i'm loving the new adbusters mag (which I previously blogged about). i've been reading through the 'media and culture' section and there's a very interesting article by Nicholas Klassen about cultural homogenisation. Apparently, "in Africa, two thirds of film screens show American movies; CNN beams to the farthest regions of the planet; Disneyland outposts in Paris and Tokyo will be joined by one in Hong Kong by late 2005; American-english is becoming the global language".
Obviously this has loads to do with new technology creating a global village. whereas cultural diversity was previously protected by geography and distance, satellite technology, mass accesible air travel and the internet have given rise to a globalised culture.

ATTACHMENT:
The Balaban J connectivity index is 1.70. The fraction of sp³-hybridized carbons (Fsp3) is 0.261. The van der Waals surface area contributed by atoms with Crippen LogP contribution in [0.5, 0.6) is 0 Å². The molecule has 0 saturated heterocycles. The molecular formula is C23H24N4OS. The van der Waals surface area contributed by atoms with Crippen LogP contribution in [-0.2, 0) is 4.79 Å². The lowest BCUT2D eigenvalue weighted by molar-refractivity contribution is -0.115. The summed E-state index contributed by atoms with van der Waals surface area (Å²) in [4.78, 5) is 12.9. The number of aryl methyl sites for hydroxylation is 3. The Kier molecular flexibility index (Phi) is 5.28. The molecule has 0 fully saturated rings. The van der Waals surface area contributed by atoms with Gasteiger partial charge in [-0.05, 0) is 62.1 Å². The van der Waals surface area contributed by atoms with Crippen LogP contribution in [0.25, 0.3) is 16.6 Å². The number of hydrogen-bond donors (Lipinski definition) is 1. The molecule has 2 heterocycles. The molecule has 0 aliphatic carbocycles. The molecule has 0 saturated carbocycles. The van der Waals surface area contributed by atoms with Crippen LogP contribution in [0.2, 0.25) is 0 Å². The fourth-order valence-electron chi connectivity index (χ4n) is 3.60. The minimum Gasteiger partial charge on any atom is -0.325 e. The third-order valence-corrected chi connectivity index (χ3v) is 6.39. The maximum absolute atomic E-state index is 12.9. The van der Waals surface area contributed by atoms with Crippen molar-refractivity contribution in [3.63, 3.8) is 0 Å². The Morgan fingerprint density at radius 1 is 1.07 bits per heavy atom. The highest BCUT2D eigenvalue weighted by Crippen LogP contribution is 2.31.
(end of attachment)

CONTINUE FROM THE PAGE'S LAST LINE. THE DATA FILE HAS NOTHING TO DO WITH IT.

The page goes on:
Klassen's article made me think about how culturally homogenised the emerging church could become (or is becoming). I love what's happening all over the western world (cos it is primarily in the west) with the re-thinking of church - and i continued to be inspired by the stories I read. And i think perhaps a homogenised global culture will inevitably, and possibly rightly, give rise to a culturally homogenised response from the emerging church as it incarnates itself in the new culture. but should we not at least be asking the question as to how helpful it is for us to collude with this process? emerging churches look very similar in places thousands of miles apart. how do we keep a local flavour? is it important for us to do so?